Bell V1, Ferrão LJ2, Chaquisse EE3 and Fernandes TH4*
Received: April 05, 2018; Published: April 10, 2018
Corresponding author: Fernandes TH, Faculty of Veterinary Medicine, University of Lisbon, 1300-477 Lisbon, Portugal
Patterns of diseases and resulting well-being, morbidity and mortality have changed considerably in the last decades namely in developed countries. Infection-contagious diseases are no longer a major threat and other chronic ailments such as cardiovascular diseases and cancer are today major factors in lack of health and mortality. In developing countries parasitic and infectious diseases are still major sources of illness while chronic diseases are not so easy to diagnose due to lack of proper equipment, staff and financing. A vast list of clinical, physiopathological, and epidemiological studies has underlined the detrimental or beneficial role of nutritional factors in some chronic diseases such as obesity, type 2 diabetes, cardiovascular disease, and cancer. It has been described that lifestyle, environmental conditions, and nutritional compounds influence gene expression. Nutritional interventions and using low-dose immunotherapy as a foundation to rebuilding healthy immune systems through feeding may change the pattern of chronic diseases. An enormous amount of natural products, foods or dietary supplements, are considered to help to prevent cancer although most lack scientific and consistent evidence performed on experimental and clinical trials.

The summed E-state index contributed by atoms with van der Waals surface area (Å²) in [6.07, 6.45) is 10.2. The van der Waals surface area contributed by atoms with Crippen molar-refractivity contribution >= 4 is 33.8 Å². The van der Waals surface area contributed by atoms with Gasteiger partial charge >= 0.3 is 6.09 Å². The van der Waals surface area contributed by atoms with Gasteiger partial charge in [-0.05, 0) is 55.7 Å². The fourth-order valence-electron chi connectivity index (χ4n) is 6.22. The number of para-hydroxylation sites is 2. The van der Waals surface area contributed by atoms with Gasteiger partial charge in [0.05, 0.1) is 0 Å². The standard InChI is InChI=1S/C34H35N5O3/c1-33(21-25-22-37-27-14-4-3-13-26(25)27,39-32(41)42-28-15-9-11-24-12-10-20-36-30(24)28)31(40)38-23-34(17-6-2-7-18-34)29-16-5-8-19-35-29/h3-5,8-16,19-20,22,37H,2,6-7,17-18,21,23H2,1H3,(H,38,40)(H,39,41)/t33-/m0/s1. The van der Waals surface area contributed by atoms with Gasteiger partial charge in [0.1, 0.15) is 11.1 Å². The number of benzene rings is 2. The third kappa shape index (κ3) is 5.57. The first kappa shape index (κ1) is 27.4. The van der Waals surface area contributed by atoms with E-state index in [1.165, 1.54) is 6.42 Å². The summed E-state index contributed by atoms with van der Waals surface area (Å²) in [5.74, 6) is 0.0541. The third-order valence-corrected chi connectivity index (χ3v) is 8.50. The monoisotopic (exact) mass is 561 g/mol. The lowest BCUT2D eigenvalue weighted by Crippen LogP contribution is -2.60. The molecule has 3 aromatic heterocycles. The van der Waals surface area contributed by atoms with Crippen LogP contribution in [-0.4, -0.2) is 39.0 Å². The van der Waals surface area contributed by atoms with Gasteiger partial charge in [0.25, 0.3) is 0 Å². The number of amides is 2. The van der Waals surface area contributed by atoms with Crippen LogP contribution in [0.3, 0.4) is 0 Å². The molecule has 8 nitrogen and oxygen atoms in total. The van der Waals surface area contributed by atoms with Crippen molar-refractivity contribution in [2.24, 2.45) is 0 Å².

Mushrooms are high in antioxidants, just like carrots, tomatoes, green and red peppers, pumpkins, green beans, zucchini, and many other whole foods. Antioxidants are chemicals that get rid of free radicals, a type of chemical that can harm a person's body cells, potentially leading to cancer . Mushrooms of the genus Agaricus are a common folk remedy against cancer. The active ingredients, polysaccharides and protein-polysaccharide complexes containing β-glucans, have been isolated and shown to have indirect tumor- suppressing activity via an immunological activation . The vitamin D in mushrooms has also been shown to inhibit the growth of cancer cells by contributing to the regulation of the cell growth cycle. The folic acid in mushrooms plays an important role in DNA synthesis and repair, thus preventing the formation of cancer cells from mutations in the DNA .
Selenium is a mineral that is not present in most fruits and vegetables but can be found in mushrooms. It plays a role in liver enzyme function, and helps detoxify some cancer- causing compounds in the body. Additionally, selenium prevents inflammation and also decreases tumor growth rates. Selenium has also been found to improve immune response to infection by stimulating the production of killer T-cells . The β-glucan fibers found in the cell walls of mushrooms stimulate the immune system to fight cancer cells and prevent tumors from forming . Germanium is a metalloid trace mineral with no Recommended Daily Amount (RDA) established. It is abundant on the surface of the earth and is in most plants: aloe vera, broccoli, celery, comfrey, ginseng, goji berry, garlic, mushrooms (especially shitake), rhubarb, sauerkraut, suma, seeds, tomato juice and vegetables.